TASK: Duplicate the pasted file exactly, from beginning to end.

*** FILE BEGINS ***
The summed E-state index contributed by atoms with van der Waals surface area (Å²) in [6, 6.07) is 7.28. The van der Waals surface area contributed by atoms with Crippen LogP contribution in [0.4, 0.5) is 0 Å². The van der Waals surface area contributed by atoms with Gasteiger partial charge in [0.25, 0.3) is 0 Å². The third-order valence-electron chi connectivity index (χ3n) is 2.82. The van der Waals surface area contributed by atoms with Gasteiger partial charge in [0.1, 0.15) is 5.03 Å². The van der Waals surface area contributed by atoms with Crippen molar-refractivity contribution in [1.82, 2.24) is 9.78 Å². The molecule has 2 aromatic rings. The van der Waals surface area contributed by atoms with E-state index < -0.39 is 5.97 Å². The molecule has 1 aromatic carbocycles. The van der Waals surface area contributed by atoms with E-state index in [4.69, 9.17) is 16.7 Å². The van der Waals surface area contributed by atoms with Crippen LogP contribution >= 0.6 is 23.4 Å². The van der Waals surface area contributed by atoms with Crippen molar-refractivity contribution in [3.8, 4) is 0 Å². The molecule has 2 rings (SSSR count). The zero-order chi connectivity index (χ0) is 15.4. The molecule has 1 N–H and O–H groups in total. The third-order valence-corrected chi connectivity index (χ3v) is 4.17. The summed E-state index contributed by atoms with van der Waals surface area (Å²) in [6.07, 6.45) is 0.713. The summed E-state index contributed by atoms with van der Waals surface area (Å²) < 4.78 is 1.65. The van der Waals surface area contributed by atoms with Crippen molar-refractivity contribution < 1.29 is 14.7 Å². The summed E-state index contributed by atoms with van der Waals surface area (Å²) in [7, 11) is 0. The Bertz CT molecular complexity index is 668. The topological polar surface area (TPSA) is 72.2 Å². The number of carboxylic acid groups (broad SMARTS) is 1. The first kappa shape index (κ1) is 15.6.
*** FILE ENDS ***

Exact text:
The summed E-state index contributed by atoms with van der Waals surface area (Å²) in [6, 6.07) is 7.28. The van der Waals surface area contributed by atoms with Crippen LogP contribution in [0.4, 0.5) is 0 Å². The van der Waals surface area contributed by atoms with Gasteiger partial charge in [0.25, 0.3) is 0 Å². The third-order valence-electron chi connectivity index (χ3n) is 2.82. The van der Waals surface area contributed by atoms with Gasteiger partial charge in [0.1, 0.15) is 5.03 Å². The van der Waals surface area contributed by atoms with Crippen molar-refractivity contribution in [1.82, 2.24) is 9.78 Å². The molecule has 2 aromatic rings. The van der Waals surface area contributed by atoms with E-state index < -0.39 is 5.97 Å². The molecule has 1 aromatic carbocycles. The van der Waals surface area contributed by atoms with E-state index in [4.69, 9.17) is 16.7 Å². The van der Waals surface area contributed by atoms with Crippen LogP contribution >= 0.6 is 23.4 Å². The van der Waals surface area contributed by atoms with Crippen molar-refractivity contribution in [3.8, 4) is 0 Å². The molecule has 2 rings (SSSR count). The zero-order chi connectivity index (χ0) is 15.4. The molecule has 1 N–H and O–H groups in total. The third-order valence-corrected chi connectivity index (χ3v) is 4.17. The summed E-state index contributed by atoms with van der Waals surface area (Å²) in [6.07, 6.45) is 0.713. The summed E-state index contributed by atoms with van der Waals surface area (Å²) < 4.78 is 1.65. The van der Waals surface area contributed by atoms with Crippen molar-refractivity contribution < 1.29 is 14.7 Å². The summed E-state index contributed by atoms with van der Waals surface area (Å²) in [7, 11) is 0. The Bertz CT molecular complexity index is 668. The topological polar surface area (TPSA) is 72.2 Å². The number of carboxylic acid groups (broad SMARTS) is 1. The first kappa shape index (κ1) is 15.6.